Stepping into Intimidation (Life After College)

“We don’t stop going to school when we graduate.” ~ Carol Burnett

       It has almost been a full month since I graduated with my bachelors; however, it only feels as if I am just on winter break. Now that my roommate has gone back to school, reality is finally setting in; I am now an alumni of Fort Lewis College.  Alike many others who have already graduated, and many who have yet to feel this phenomenon, it gives me mixed emotions.

Continue reading “Stepping into Intimidation (Life After College)”

Surviving My Thoughts

I had a lot of time to sit and ponder about life yesterday. This was due to the fact I was stuck at the doctors office and hospital for a total of nine hours and my phone died during the first three.

I have always been fascinated to understand why people choose the majors they do. Whenever I ask people or see fellow classmates or students on campus, a series of questions run through my head. Did something significant happen in their life that could be related to a certain major and they wanted to pursue it because of that? Are they studying a certain major just because there are money benefits? Or were they expected to go into a concentration because it was a family trade?

Although this will always be a fascinating subject for me, I have found that I have now moved onto a different series of questions. (I think this is due to the fact I am nearing the end of my college career.) However, to get to those set of questions you have to sit and read how my day went yesterday…

Flashback to October 21, 2015
Where:  Mayagüez, Puerto Rico
When: 8:10AM

After waiting patiently at the doctors office for 15 minutes my name was called via intercom with a thick Puerto Rican accent. I told the doctor all of my problems and she sat patiently trying to understand my frantic English and occasional Spanish. She looked at me with caring eyes and told me very calmly where to go next, what to do, and what was going to happen. After I did everything I was required to do, including a lovely shot in the nalga (butt), I laid down in a bed to see if the pain would decrease. I was also “rewarded” with a heating pad to help with the pain. I must say resting in an AC room and a heating pad on your stomach is rather relaxing and every doctor office should offer this! After leisurely waiting an hour and a half for my shot to kick in, the doctor came back in to asses my issues. Because my condition did not better within time, they loaded me into a mini ambulance and took me to the nearest hospital. Even though it was entertaining to ride in the mini ambulance, it was rather unnecessary in my opinion.

I arrived at the hospital after a short drive. Because there were no rooms or people available I had to awkwardly wait on a stretcher in the middle of the ER for about 30 minutes. During this time I proceeded to people watch (my favorite hobby) and observe everybody who worked there to people who look like regulars at the ER or people who were very sick and obviously needed help. I finally got loaded into a tiny office where I had to explain all of my problems and my background information to somebody who could barely speak English. After about 15 minutes of struggling with the language barrier, I got transferred to a small area with curtains as walls and sick people as neighbors. I looked around and realized I was the only gringa there and that I was the only person who didn’t have somebody that had accompanied me. I continued to observe everybody for an hour until my doctor finally presented himself and proceeded to ask all the same questions the lady asked me an hour before. It took two more hours for a nurse to take my blood, give me medicine, and order me to pee in a cup. She then scurried off and let me marinate for another hour in my curtain room until I could get wheeled off for a few tests. It wasn’t until 5:00pm hit, that my feet touched the cement of the streets outside for the first time since the morning.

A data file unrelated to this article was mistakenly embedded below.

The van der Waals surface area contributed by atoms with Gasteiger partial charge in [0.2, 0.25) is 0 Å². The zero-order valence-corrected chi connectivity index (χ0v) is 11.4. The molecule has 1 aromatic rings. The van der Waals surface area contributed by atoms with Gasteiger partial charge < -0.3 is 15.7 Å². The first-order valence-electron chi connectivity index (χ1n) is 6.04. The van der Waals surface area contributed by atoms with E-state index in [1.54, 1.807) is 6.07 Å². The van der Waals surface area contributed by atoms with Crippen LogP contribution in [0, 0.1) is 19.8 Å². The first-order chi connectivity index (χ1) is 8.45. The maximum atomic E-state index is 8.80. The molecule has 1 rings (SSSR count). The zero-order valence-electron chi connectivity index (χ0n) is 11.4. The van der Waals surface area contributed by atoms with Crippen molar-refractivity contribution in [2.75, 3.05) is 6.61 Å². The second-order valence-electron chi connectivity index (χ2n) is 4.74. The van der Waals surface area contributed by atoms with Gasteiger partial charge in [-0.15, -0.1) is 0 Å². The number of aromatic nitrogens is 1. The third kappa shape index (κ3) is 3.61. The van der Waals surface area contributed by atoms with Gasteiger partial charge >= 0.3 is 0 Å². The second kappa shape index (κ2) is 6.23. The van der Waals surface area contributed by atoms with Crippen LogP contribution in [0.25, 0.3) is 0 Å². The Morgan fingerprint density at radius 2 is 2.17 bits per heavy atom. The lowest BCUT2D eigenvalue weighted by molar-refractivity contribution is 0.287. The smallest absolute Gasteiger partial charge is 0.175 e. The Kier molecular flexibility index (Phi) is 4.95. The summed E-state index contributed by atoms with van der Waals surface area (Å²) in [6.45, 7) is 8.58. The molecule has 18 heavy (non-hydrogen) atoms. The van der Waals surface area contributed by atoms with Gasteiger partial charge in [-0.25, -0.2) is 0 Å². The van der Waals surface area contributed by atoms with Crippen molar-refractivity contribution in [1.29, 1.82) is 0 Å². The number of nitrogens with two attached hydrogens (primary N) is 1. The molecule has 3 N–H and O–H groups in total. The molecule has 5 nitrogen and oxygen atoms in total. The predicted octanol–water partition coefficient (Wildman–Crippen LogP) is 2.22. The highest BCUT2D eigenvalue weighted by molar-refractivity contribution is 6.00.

I guess long story short, I had a lot of time to people watch.

As somebody who is currently majoring in the health industry, the hospital is a very interesting place to be. I saw workers there who I could tell hated every moment, I saw others who loved their job, I even saw people who were neutral about it and looked like a robot. However, they all had something in common; they worked hard to earn their degree/degrees, they had to take boards and do all this with good grades. It made me happy when I saw the people who enjoyed their work, it gives me hope that I will find a job I enjoy just as much as they do. But, what about the people who were robots and looked like they were being tortured? These types of people make me confused, and make me doubt my college education at times. Why did they go through all that, just to hate their job? What happens if I don’t find a job in my field that I like? Will I even find a job? What if I got a degree all for nothing? What do I want to do with my life?

I know that this crisis will only worsen as graduation approaches. Specially since the only thing I want to do in life is travel the world (my wallet would convince you otherwise.) All I know is going to school, by the time I graduate I will have been in school for 16.5 years, it is rather likely I will have an identity crisis but who knows how small or big that will be. Don’t get me wrong I will enjoy not having to worry about tests and homework, but it will be different once I am completely finished and just have to worry about a job. However, do I even want to grow up? Can I just not grow up, work at a hostel or restaurant, and travel the world?

Thank you life!